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the offerings which different persons were to bring; which distinction was intended to shew that the degrees, of criminality, attaching to the errors of different people, varied in proportion as the offenders enjoyed the means of information.
If a priest erred, he must bring a bullock for an offering; if a ruler erred, he must offer a male kid;m if one of the common people erred, he must bring a female kid, or a female lamb, or, if he could not afford that, he might bring, two young pigeons.° And, to mark yet further the superior criminality of the priest, his offering was to be wholly burnt, and its blood was to be sprinkled seven times before the vail of the sanctuary, and to be put upon the horns of the altar of incense; whereas the offerings of the others were to be only in part consumed by fire; and their blood was not to be sprinkled at all before the vail, and to be put only on the horns of the altar of burnt-offering.” Further still, if a person were so poor as not to be able to afford two young pigeons, he might be supposed to have still less opportunities of information, and was therefore permitted to bring only an ephah of fine flour; part of which, however, was to be burnt upon the altar, to shew the offerer what a destruction he himself had merited. And this is the excepted case to which the apostle alludes, when he says, with his wonted accuracy, that " almost all things are by the law purged with blood.”
But, under the gospel, there is no distinction whatever to be made. We must now say, without any single exception, that “ without shedding of blood there is no remission." We need Christ as much to bear. the iniquity of our holy things, as to purge our foulest transgressions: there is no other fountain opened for sin, no other way to the Father," no other door of hope, no other name whereby we can be saved.y Christ is “the Ram,””? “ caught in the thicket,”a if we may so speak, who must be our substitute and surety, whether, our guilt be extenuated by ignorace, or aggravated by presumption.]
This point being clear, we proceed to II. Suggest such reflections as naturally arise from the
subject A more instructive subject than this cannot easily be proposed to us. It leads us naturally to observe
1. What a tremendous load of guilt is there on the soul of every man!
1 Lev. iy. 3. o Ib. y. 7. q Ib. y. 72. t Zech. xiii. 1. y Acts iv. 12.
m Ib. 22, 23. n Ib. 27, 28, 32.
Alluding to Gen. xxii. 13.
[Let but the sins, which we can remember, be reckoned up, and they will be more than the hairs of our head. Let those be added, which we observed at the time, but have now forgotten, and o, how awfully will their numbers be increased! But let all the trespasses, which we have committed through ignorance, be put to the account; all the smallest deviations and defects which the penetrating eye of God has seen, (all of which he has noted in the book of his remembrance) and surely we shall feel the force of that question that was put to Job, “ Is not thy wickedness great? are not thine iniquities infinite?" If we bring every thing to the touchstone of God's law, we shall see, that “ there is not a just man upon earth who liveth and sinneth not:'c and that “in many things we all offend;' so that there is but too much reason for every one of us to exclaim with the Psalmist, 16 Who can understand his errors? O cleanse thou me from my secret faults!" Let none of us then extenuate our guilt, or think it sufficient
66 It was an error:"f but let us rather humble oure selves as altogether filthy and abominable, as a mass of corruption, a living body of sin.]
2. How awiul must be the state of those who live in presumptuous sinis!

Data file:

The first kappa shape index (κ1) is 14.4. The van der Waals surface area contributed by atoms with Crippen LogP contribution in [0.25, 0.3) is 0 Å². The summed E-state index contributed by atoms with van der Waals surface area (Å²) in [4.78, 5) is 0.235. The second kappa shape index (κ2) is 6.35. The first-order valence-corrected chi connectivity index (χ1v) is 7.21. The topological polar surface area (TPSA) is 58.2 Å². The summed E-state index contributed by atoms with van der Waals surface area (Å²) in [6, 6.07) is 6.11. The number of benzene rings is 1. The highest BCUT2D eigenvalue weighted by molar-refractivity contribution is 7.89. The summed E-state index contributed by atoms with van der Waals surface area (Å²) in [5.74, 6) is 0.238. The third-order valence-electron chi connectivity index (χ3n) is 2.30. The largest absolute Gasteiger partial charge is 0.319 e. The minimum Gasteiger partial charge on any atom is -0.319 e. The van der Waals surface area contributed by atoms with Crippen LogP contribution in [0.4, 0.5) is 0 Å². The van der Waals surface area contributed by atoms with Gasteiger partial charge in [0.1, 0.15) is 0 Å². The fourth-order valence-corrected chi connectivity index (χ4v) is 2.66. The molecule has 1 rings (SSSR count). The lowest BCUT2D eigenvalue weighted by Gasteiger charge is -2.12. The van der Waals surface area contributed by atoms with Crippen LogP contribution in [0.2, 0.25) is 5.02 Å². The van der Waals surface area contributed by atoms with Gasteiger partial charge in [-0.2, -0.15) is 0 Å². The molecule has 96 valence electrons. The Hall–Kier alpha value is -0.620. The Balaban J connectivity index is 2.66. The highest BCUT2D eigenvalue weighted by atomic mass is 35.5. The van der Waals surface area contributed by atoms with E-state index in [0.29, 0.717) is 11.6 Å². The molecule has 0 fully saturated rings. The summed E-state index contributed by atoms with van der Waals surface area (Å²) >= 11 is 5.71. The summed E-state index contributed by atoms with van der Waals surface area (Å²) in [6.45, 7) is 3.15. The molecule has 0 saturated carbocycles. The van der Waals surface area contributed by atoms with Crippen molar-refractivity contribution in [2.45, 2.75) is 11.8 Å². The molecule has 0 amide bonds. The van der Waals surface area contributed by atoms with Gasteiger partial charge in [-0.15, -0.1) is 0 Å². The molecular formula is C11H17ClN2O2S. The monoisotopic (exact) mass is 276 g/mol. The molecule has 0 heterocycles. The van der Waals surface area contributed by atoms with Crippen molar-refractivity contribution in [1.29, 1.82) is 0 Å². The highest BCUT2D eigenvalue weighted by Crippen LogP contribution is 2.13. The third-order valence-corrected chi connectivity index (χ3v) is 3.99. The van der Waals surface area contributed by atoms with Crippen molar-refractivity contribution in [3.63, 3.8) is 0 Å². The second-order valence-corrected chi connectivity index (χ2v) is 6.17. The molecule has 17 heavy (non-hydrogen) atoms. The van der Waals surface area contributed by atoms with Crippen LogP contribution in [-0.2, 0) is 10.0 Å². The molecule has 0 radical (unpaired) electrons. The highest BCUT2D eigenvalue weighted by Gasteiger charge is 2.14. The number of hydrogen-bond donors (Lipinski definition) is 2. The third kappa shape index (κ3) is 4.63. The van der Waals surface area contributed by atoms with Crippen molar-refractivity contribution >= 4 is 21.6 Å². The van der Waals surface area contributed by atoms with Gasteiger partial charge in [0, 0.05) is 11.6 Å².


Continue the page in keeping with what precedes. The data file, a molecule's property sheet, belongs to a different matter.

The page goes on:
[The evil of sins committed ignorantly, and without design, is so great, that it cannot be expiated but by the blood of atonement: what then shall we say of presumptuous sins? how heinous must they be! Let us attend to the voice of God, who has himself compared the guilt contracted by unintentional, and by presumptuous sin; and who declares that, though provision was made under the law for the forgiveness of the former, there was no remedy whatever for the latter: the offender was to be put to death, and to be consigned over to endless perdition.k Let none then think it a light matter to violate the dictates of conscience, and the cominands of God; for, in so doing, they pour contempt upon God's law, yea, and upon God himself also:' and the time is quickly coming, when God shall repay them to their face;m and shall beat them, not like the ignorant offender, with few stripes, but, as the wilful delinquent, with many stripes." Let this consideration make us cry to God in those words of the Psalmist, “ Keep thy servant from presumptuous sins; let them not have dominion over me; so shall I be undefiled and innocent from the great offence."o]
b Job xxii. 5. c Eccl. vii. 20. e Ps. xix. 12.
f Eccl. v. 6. b Rom. vii. 18. Isai. i. 5, 6. k Numb. xv. 27-31.
1 Ibid. a Luke xii. 48.
d Jam. iii. 2. Prov. xxiv. 16. g Ps. xiv, 3. i Rom. vii. 14, 24. m Deut. vii. 10. Eccl. xi. 9. o Ps. xix, 13.
3. How desperate is the condition of those who make light of Christ's atonement!
[Under the law, there was no remission even of the smallest error, but through the blood of atonement. Nor can any sin whatever be pardoned, under the gospel dispensation, but through the sacrifice of Christ. Yet, when we speak of Christ as the
only remedy for sin, and urge the necessity of believing in him for justification, many are ready to object, Why does he talk so much of justification by faith? But the answer is plain: " You are sinners before God; and your one great concern should be to know how your sins may be forgiven: now God has provided a way, and only one way, of forgiveness; and that is, through the atonement of Christ: therefore we set forth Christ as the one remedy for sin; and exhort you continually to believe in him.” The true scope then of such objections is, to rob Christ of his glory, and your own souls of salvation. Remember this, and be thankful, that the atonement is so much insisted on, so continually set before you. Pour not contempt upon it: for, if they who despised Moses' law died without mercy, of how much sorer punishment, suppose ye, shall he be thought worthy, who hath trodden under foot the Son of God, and counted the blood of the covenant, wherewith he was sanctified, an unholy thing?P Yes, to such wilful transgressors, " there remaineth no more sacrifice for sin, but a certain fearful looking for of judgment, and fiery indignation to consume them.”47